One day she will. And until then I will love holding her hand, listening to her creative stories, and hearing her about adventures in foreign countries with her imaginary friends while all of the other kids run or play around us.

Some tricks I’ve learned to make things easier for my daughter:

  • I read “Quiet: The Power of Introverts in a World that Can’t Stop Talking” by Susan Cain. This book helps explain how introverts “work.” There is also a chapter on introverted children and how to relate to them. If you don’t want to read the whole book, just read the chapter about children.
  • Check out this cartoon from the Huffington Post, it shows in a funny way how introverts “work.”
  • Prep and more prep: Before a busy event, new camp, party or outing I share with my daughter everything I know. Whether it’s her schedule for the day, what kinds of activities are available, what she’ll be able to do, who will be there, or even what snack will be, knowing what she can expect ahead of time helps her manage her feelings.
  • I let her know who is going to be at whatever thing we are going to, especially if there will be at least one person she knows already, so she feels more comfortable walking into a new situation.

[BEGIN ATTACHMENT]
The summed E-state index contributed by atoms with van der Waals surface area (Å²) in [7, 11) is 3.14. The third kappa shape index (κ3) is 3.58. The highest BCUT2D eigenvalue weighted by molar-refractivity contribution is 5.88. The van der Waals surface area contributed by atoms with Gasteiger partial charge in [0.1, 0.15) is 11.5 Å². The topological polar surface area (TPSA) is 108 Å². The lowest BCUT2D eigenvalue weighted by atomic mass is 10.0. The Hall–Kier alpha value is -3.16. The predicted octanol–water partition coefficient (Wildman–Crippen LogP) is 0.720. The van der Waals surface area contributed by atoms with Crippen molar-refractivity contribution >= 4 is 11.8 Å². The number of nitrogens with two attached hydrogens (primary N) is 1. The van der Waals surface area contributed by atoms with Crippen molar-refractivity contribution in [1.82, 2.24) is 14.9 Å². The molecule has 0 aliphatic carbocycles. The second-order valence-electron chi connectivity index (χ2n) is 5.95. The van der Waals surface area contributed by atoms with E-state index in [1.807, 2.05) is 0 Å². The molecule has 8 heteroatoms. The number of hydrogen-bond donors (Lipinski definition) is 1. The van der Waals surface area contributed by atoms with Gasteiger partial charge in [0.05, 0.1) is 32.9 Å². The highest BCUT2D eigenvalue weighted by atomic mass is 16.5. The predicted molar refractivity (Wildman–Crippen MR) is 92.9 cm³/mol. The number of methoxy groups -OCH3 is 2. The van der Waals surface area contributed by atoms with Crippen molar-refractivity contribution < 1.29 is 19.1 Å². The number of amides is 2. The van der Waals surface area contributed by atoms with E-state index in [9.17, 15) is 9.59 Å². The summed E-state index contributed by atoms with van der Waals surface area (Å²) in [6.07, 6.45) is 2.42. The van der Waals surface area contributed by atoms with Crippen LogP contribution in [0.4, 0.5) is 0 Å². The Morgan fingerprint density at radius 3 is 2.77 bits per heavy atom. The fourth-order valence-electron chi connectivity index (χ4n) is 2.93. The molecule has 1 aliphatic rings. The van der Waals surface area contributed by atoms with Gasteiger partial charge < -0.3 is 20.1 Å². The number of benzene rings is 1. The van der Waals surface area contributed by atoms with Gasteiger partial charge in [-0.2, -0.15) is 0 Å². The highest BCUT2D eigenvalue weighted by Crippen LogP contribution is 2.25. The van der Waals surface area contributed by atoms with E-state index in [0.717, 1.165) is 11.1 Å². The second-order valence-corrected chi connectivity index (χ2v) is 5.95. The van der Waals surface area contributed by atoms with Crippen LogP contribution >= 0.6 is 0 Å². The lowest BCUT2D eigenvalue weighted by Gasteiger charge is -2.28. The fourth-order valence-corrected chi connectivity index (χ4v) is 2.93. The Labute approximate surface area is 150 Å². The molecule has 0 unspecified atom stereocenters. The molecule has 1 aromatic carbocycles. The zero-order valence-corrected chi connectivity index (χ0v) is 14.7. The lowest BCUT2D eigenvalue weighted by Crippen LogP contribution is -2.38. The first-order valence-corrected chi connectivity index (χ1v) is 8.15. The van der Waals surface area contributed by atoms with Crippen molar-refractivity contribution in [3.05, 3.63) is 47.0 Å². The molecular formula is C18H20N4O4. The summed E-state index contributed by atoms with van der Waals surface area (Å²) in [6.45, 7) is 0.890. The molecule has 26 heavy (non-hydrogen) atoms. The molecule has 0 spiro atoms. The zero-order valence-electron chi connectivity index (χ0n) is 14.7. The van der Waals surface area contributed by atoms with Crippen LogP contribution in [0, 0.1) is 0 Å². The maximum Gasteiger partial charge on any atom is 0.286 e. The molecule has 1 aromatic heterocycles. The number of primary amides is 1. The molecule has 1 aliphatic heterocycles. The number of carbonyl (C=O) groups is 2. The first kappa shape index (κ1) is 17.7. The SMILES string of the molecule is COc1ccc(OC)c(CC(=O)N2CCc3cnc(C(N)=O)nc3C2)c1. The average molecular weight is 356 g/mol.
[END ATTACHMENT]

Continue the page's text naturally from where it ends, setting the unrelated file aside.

• I make sure to give her “down time.” Introverts get their energy from being alone or with a few close friends. I make sure she has time to recharge her batteries after school, have an hour or two on the couch with TV or a movie on the weekend, and when she’s reading or playing alone in her room I never, ever interrupt her.

How do you help your child manage social situations?


Meg Sacks
Meg is a working mom of four and an avid community volunteer. She has worked in corporate communications and media relations for more than 18 years, for a Fortune 500 company as well as a non-profit. She took some time off to enjoy life as a stay at home mom after the birth of her first child in 2008. Her sweet, introverted daughter, was excited to welcome her baby brother in 2013, and then boy/girl twins joined the family in 2016. Meg finds being an “office mama” a constant balancing act and never-ending challenge but enjoys the opportunities it offers her for personal growth. A Virginia girl at heart, she loves Florida’s warm weather, the great quality of life Jacksonville offers her family.


  1. I love this! My son spends a lot of time observing everything going on around him. He isn’t suffering, he enjoys watching and figuring everything out. When he’s ready to go play he will and if he needs a break he steps back. There is nothing wrong with that!

  2. I love your post. Introverts are awesome. Aaaand … so are extroverts. Totally, bummed about the potentially snarky comment you overheard. As parents it’s so important that we embrace the simple truth that we are all unique; every parent, every child. No one is less than because we are different. Differences make us stronger.